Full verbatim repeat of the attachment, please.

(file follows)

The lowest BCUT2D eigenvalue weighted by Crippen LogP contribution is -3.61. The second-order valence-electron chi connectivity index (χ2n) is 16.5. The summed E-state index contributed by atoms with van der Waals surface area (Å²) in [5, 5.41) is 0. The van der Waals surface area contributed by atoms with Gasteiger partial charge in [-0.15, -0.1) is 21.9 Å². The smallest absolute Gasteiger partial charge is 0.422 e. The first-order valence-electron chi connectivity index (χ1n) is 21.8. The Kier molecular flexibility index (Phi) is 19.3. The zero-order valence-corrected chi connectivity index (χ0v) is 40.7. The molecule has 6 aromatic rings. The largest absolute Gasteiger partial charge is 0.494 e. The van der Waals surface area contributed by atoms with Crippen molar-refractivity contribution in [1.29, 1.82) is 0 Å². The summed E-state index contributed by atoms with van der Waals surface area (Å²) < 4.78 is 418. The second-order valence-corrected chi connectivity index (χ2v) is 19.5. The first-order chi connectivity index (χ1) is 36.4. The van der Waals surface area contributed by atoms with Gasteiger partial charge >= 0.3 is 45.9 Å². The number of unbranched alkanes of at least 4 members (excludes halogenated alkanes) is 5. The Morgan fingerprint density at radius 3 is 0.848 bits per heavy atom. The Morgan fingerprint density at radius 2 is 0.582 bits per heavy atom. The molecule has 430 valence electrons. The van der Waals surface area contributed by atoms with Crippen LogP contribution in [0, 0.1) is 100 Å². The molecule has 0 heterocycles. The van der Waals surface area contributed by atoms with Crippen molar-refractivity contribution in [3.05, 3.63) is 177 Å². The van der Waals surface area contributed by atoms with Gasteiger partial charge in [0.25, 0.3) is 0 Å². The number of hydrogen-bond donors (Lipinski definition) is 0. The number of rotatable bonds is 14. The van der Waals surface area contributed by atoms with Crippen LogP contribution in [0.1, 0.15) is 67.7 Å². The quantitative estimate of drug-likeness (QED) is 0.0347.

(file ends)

The lowest BCUT2D eigenvalue weighted by Crippen LogP contribution is -3.61. The second-order valence-electron chi connectivity index (χ2n) is 16.5. The summed E-state index contributed by atoms with van der Waals surface area (Å²) in [5, 5.41) is 0. The van der Waals surface area contributed by atoms with Gasteiger partial charge in [-0.15, -0.1) is 21.9 Å². The smallest absolute Gasteiger partial charge is 0.422 e. The first-order valence-electron chi connectivity index (χ1n) is 21.8. The Kier molecular flexibility index (Phi) is 19.3. The zero-order valence-corrected chi connectivity index (χ0v) is 40.7. The molecule has 6 aromatic rings. The largest absolute Gasteiger partial charge is 0.494 e. The van der Waals surface area contributed by atoms with Crippen molar-refractivity contribution in [1.29, 1.82) is 0 Å². The summed E-state index contributed by atoms with van der Waals surface area (Å²) < 4.78 is 418. The second-order valence-corrected chi connectivity index (χ2v) is 19.5. The first-order chi connectivity index (χ1) is 36.4. The van der Waals surface area contributed by atoms with Gasteiger partial charge >= 0.3 is 45.9 Å². The number of unbranched alkanes of at least 4 members (excludes halogenated alkanes) is 5. The Morgan fingerprint density at radius 3 is 0.848 bits per heavy atom. The Morgan fingerprint density at radius 2 is 0.582 bits per heavy atom. The molecule has 430 valence electrons. The van der Waals surface area contributed by atoms with Crippen LogP contribution in [0, 0.1) is 100 Å². The molecule has 0 heterocycles. The van der Waals surface area contributed by atoms with Crippen molar-refractivity contribution in [3.05, 3.63) is 177 Å². The van der Waals surface area contributed by atoms with Gasteiger partial charge in [0.25, 0.3) is 0 Å². The number of hydrogen-bond donors (Lipinski definition) is 0. The number of rotatable bonds is 14. The van der Waals surface area contributed by atoms with Crippen LogP contribution in [0.1, 0.15) is 67.7 Å². The quantitative estimate of drug-likeness (QED) is 0.0347.